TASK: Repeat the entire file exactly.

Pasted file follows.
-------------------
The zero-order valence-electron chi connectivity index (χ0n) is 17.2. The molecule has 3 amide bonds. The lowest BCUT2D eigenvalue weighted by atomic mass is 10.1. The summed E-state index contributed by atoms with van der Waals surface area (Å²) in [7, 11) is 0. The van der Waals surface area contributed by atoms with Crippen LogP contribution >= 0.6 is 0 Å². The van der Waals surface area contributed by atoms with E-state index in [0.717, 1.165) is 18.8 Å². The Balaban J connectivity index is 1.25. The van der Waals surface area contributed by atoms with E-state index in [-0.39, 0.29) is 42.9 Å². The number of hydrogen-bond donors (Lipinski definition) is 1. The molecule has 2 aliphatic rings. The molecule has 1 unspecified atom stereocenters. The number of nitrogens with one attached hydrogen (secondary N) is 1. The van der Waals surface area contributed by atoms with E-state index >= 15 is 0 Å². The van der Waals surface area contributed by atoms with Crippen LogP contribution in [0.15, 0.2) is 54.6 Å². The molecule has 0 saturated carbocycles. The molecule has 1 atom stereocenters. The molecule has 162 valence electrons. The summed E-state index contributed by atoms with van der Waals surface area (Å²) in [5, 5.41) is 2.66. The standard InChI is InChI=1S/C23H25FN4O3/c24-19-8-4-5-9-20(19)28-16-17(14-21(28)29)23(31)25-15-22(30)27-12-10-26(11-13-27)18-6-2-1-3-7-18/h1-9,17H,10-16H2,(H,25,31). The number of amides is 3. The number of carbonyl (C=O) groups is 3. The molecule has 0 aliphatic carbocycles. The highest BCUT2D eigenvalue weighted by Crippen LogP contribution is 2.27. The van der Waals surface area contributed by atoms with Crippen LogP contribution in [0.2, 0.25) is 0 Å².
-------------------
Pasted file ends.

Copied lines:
The zero-order valence-electron chi connectivity index (χ0n) is 17.2. The molecule has 3 amide bonds. The lowest BCUT2D eigenvalue weighted by atomic mass is 10.1. The summed E-state index contributed by atoms with van der Waals surface area (Å²) in [7, 11) is 0. The van der Waals surface area contributed by atoms with Crippen LogP contribution >= 0.6 is 0 Å². The van der Waals surface area contributed by atoms with E-state index in [0.717, 1.165) is 18.8 Å². The Balaban J connectivity index is 1.25. The van der Waals surface area contributed by atoms with E-state index in [-0.39, 0.29) is 42.9 Å². The number of hydrogen-bond donors (Lipinski definition) is 1. The molecule has 2 aliphatic rings. The molecule has 1 unspecified atom stereocenters. The number of nitrogens with one attached hydrogen (secondary N) is 1. The van der Waals surface area contributed by atoms with E-state index >= 15 is 0 Å². The van der Waals surface area contributed by atoms with Crippen LogP contribution in [0.15, 0.2) is 54.6 Å². The molecule has 0 saturated carbocycles. The molecule has 1 atom stereocenters. The molecule has 162 valence electrons. The summed E-state index contributed by atoms with van der Waals surface area (Å²) in [5, 5.41) is 2.66. The standard InChI is InChI=1S/C23H25FN4O3/c24-19-8-4-5-9-20(19)28-16-17(14-21(28)29)23(31)25-15-22(30)27-12-10-26(11-13-27)18-6-2-1-3-7-18/h1-9,17H,10-16H2,(H,25,31). The number of amides is 3. The number of carbonyl (C=O) groups is 3. The molecule has 0 aliphatic carbocycles. The highest BCUT2D eigenvalue weighted by Crippen LogP contribution is 2.27. The van der Waals surface area contributed by atoms with Crippen LogP contribution in [0.2, 0.25) is 0 Å².